More than a week since the massive fire at the Brahmapuram dump site in Kerala’s Kochi started, but the problems of the residents of Kochi are far from over.
Locals in the region who are calling the situation a nightmare, criticising the government and authorities for their silence over the issue.
A massive fire broke out at the Brahmapuram waste plant on March 2 and thereafter, the air quality in the port city of Kochi and neighbouring areas worsened as they were engulfed in dense smoke.
Even after a week since the massive fire, the whole town continues to be engulfed in smoke with locals in the region reporting several problems including breathing difficulties, dry cough, irritation and dryness in the eyes.
Meanwhile, the Kerala government on Saturday said 90 per cent of the fire at the Brahmapuram waste treatment plant was extinguished and efforts were on to douse the rest of the affected area.
Under the 82-days-long action plan, stringent measures would be taken for the source-level management of bio-degradable waste and for the door-to-door collection of non-biodegradable waste in the State, Local Self-Government Minister M B Rajesh told reporters.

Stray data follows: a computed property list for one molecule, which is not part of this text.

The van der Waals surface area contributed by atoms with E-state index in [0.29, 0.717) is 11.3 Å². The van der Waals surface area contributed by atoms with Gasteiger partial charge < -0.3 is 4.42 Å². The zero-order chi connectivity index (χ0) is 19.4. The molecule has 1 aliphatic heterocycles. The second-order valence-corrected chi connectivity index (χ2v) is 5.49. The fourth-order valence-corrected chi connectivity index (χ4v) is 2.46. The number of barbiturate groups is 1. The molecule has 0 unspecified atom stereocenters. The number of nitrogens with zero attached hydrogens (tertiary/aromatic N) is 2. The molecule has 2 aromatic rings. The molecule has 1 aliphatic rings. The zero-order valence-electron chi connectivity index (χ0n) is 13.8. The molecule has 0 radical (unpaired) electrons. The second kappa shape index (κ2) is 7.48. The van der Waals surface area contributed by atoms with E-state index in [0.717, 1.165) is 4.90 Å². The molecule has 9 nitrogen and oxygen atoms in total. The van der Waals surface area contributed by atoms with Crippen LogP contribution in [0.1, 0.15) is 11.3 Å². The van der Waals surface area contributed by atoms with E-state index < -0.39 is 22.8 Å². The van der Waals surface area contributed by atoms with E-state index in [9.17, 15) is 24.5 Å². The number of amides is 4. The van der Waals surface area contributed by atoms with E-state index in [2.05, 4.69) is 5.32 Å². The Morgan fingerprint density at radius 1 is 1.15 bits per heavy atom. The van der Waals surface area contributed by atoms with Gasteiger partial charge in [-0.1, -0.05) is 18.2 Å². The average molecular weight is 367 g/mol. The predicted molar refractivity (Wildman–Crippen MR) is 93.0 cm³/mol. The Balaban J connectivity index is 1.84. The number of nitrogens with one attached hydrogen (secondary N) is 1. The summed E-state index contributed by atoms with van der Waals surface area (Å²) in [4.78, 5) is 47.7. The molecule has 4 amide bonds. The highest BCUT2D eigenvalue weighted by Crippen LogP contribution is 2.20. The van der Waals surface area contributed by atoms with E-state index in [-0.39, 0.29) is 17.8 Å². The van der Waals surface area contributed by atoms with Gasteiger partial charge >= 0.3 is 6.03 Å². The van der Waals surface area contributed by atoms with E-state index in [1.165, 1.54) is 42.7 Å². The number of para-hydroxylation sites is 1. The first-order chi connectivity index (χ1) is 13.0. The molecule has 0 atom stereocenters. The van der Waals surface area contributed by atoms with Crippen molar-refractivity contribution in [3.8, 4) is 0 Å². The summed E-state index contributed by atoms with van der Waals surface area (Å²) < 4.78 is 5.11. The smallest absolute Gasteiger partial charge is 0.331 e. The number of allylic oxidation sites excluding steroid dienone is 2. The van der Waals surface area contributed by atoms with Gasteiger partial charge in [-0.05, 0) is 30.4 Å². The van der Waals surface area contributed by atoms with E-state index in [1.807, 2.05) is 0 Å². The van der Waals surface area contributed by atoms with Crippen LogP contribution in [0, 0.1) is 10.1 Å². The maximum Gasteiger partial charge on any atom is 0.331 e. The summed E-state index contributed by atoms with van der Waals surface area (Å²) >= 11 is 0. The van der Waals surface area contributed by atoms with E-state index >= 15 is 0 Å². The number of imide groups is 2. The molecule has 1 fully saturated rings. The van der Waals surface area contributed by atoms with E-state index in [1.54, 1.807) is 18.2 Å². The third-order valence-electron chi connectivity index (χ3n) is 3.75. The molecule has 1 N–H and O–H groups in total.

The Kerala High Court on Friday appointed a committee to monitor the situation. The committee comprises the Ernakulam district collector, Pollution Control Board officials and the secretary of the Kerala State Legal Services Authority.
Amid complaints of breathing difficulties and dry eyes by residents, the local administration has advised locals to remain indoors and use N-95 masks when they step out.
Meanwhile Several people drew attention to older social media posts such as the Democratic Youth Federation of India’s (DYFI) protest against the Amazon forest fires in 2019. The DYFI is the youth wing of the CPI(M), the party that leads the ruling Left government in Kerala.